A Guide on Collecting and Preserving Zinnia Seeds

Zinnias produce a lot of seeds per plant, so you don’t need to buy any nursery plants or purchase seeds if you want to continue growing zinnias. You don’t need to buy seeds or nursery plants to keep growing zinnias because they produce so many seeds. If you have a lot of seeds, consider giving them away as gifts.

Open-Pollinated Vs. Hybrid
It’s important to determine whether you have hybrids or open-pollinated zinnias before you start. Hybrid seeds are not true to their parent plants. If you like a particular attribute of zinnias such as double flowers or a special color, you may be disappointed with the hybrid offspring. Open-pollinated seeds, however, will produce plants that are true to their parent. It is therefore a good idea to collect those seeds.

Open-pollinated zinnias will look like the parent plants that they are derived from.

Green Envy
Cactus Bright Jewels
Canary Bird
Candy Cane
Lilliput
California Giant
State Fair Mix
Cut n Come Again
Red Spider
Jazzy Mix

Before You Start
If you want your seeds to remain pure, it is important that you plan ahead. Insects can cross-pollinate zinnias of different varieties. Plant one variety every half-mile if you have lots of space. This is not possible for most people. To prevent accidental pollination, you can bag or cage several flowers buds before they blossom. Keep the bag on the flower until it has finished blooming.

Waiting for the dried flowers on your plants will be unsightly, but it is necessary to allow the seeds to mature. Select healthy plants. Powdery mildew, for example, can be transferred to seeds. Don’t save seeds of plants that have the disease. You will only need to save a few flowers’ worth of seed to be able to plant next year. The rest of the blooms can be removed before they become unsightly. If you have a big garden bed, it is possible to choose plants that are not near the edges of the bed. This will make the dried flowers less visible.

Drying zinnia flowers
Teresa Lett / Getty Images
How to Plant Zinnia seeds
What you’ll need
Equipment and Tools
Basket or other container to harvest flowers
Drying screen
Pruners (optional)
Writing utensil
Materials
Zinnia plants
Paper Towels
Paper plates
Envelope(s)
Glass Jar with Lid
Instructions
Zinnia flowers should be harvested after they have dried.
Let the flower heads dry on the plant. When the flower is ready for harvesting, it will be dark brown in color and dry. If you harvest the flower too soon, it will produce immature seeds which won’t germinate.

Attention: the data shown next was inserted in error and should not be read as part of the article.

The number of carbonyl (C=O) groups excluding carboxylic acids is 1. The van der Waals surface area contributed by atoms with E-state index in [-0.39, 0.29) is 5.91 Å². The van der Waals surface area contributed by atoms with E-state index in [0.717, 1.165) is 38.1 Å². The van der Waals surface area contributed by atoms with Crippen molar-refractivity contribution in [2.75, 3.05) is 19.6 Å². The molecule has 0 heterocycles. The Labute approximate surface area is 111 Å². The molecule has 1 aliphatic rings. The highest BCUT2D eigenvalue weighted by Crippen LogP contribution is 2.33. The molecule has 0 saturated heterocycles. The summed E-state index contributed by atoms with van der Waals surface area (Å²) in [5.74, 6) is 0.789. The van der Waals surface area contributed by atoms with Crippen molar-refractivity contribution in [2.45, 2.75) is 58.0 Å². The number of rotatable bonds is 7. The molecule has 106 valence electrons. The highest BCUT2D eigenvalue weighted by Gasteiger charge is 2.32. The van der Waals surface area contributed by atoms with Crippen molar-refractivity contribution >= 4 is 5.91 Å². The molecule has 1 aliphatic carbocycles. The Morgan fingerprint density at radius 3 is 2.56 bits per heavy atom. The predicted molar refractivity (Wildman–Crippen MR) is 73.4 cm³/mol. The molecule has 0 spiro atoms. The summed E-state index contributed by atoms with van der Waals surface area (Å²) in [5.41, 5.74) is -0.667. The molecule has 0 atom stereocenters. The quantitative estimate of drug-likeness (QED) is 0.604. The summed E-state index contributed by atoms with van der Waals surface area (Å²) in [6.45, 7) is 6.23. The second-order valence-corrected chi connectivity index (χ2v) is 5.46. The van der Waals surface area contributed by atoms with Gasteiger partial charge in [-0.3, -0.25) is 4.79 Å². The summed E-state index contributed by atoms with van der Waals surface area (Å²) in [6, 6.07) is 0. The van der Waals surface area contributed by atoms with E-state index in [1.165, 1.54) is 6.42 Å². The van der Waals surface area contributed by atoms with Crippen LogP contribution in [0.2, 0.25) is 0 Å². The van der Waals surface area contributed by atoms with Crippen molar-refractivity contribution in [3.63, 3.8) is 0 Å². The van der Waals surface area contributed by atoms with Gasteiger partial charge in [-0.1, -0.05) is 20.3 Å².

Cut or pull the dried zinnias off the plant. Keep varieties separate and labeled, unless you want a mixed mix of surprises.

Place the seed heads so they can dry on all sides. It may take a week to dry the seeds, depending on their moisture and size.

Tip
If you water the flower bed, the seeds will take longer to dry.

Zinnias dried and ready for seed harvest

Release Zinnia Seeds
Spread some paper towel over a flat, clean surface to collect the seeds. Put a paperplate on the surface and write the name of the variety directly on the plate.

The seeds are released by “flailing” the seedhead of a dried zinnia. You can either hit it lightly to release them, or you can pull it apart and rub it between your fingertips over a paper plate. The seeds are arrow-shaped and small. Some seeds may still be attached at the base of the petal. Pull the seed gently off if that is the case. Repeat the process for all dried flowers. Discard the petals, and keep only the seeds. Separate the different varieties.

Extracting seeds from dried zinnias
Let the seeds dry
Spread the seeds out and allow them to air dry for a couple of days. This will prevent them from molding or rotting in storage.

Spreading the seeds to dry
Zinnia Seeds: How to Store them
Once the seeds are dry, store them in an envelope or bag made of paper. Use separate envelopes if you have more than one zinnia variety, unless you want to mix them up in your garden. Label each envelope to help you remember the contents.

Store the seed envelopes in a glass jar with a lid and in a cool place, away from direct sunlight. The closet is the best place to store your seeds. You can start your seeds outside once the danger of frost is over for the following growing season.

Use your seeds as soon as possible for best results.


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